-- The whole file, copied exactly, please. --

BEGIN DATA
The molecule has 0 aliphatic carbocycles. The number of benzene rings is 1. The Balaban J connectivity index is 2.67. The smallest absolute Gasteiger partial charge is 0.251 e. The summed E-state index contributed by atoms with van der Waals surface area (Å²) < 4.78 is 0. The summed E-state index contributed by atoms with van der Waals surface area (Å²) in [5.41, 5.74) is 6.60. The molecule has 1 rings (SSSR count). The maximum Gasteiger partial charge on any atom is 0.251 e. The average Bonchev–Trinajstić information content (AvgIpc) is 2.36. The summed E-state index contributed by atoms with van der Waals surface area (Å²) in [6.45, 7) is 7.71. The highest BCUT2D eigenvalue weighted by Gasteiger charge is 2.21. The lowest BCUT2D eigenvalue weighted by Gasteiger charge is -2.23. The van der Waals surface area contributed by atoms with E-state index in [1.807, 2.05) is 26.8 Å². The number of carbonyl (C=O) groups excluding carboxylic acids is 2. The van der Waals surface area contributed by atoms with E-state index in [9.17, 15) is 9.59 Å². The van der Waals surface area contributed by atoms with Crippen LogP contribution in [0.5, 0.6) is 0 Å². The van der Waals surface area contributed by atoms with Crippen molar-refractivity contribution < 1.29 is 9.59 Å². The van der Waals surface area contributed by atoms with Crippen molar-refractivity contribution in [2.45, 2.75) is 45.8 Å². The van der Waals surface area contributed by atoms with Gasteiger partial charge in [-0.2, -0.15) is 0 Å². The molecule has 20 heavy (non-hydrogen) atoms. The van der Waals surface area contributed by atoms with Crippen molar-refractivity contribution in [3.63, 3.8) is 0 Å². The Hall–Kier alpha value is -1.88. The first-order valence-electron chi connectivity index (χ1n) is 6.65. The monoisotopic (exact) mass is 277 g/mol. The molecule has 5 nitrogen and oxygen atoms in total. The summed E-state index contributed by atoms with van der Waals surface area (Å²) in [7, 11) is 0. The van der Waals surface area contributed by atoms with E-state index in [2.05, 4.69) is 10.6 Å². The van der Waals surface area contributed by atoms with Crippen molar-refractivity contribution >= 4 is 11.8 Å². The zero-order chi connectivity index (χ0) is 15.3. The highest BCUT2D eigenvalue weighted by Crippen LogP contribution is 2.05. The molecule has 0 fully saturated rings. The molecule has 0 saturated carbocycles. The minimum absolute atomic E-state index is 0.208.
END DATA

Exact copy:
The molecule has 0 aliphatic carbocycles. The number of benzene rings is 1. The Balaban J connectivity index is 2.67. The smallest absolute Gasteiger partial charge is 0.251 e. The summed E-state index contributed by atoms with van der Waals surface area (Å²) < 4.78 is 0. The summed E-state index contributed by atoms with van der Waals surface area (Å²) in [5.41, 5.74) is 6.60. The molecule has 1 rings (SSSR count). The maximum Gasteiger partial charge on any atom is 0.251 e. The average Bonchev–Trinajstić information content (AvgIpc) is 2.36. The summed E-state index contributed by atoms with van der Waals surface area (Å²) in [6.45, 7) is 7.71. The highest BCUT2D eigenvalue weighted by Gasteiger charge is 2.21. The lowest BCUT2D eigenvalue weighted by Gasteiger charge is -2.23. The van der Waals surface area contributed by atoms with E-state index in [1.807, 2.05) is 26.8 Å². The number of carbonyl (C=O) groups excluding carboxylic acids is 2. The van der Waals surface area contributed by atoms with E-state index in [9.17, 15) is 9.59 Å². The van der Waals surface area contributed by atoms with Crippen LogP contribution in [0.5, 0.6) is 0 Å². The van der Waals surface area contributed by atoms with Crippen molar-refractivity contribution < 1.29 is 9.59 Å². The van der Waals surface area contributed by atoms with Crippen molar-refractivity contribution in [2.45, 2.75) is 45.8 Å². The van der Waals surface area contributed by atoms with Gasteiger partial charge in [-0.2, -0.15) is 0 Å². The molecule has 20 heavy (non-hydrogen) atoms. The van der Waals surface area contributed by atoms with Crippen molar-refractivity contribution in [3.63, 3.8) is 0 Å². The Hall–Kier alpha value is -1.88. The first-order valence-electron chi connectivity index (χ1n) is 6.65. The monoisotopic (exact) mass is 277 g/mol. The molecule has 5 nitrogen and oxygen atoms in total. The summed E-state index contributed by atoms with van der Waals surface area (Å²) in [7, 11) is 0. The van der Waals surface area contributed by atoms with E-state index in [2.05, 4.69) is 10.6 Å². The van der Waals surface area contributed by atoms with Crippen molar-refractivity contribution >= 4 is 11.8 Å². The zero-order chi connectivity index (χ0) is 15.3. The highest BCUT2D eigenvalue weighted by Crippen LogP contribution is 2.05. The molecule has 0 fully saturated rings. The molecule has 0 saturated carbocycles. The minimum absolute atomic E-state index is 0.208.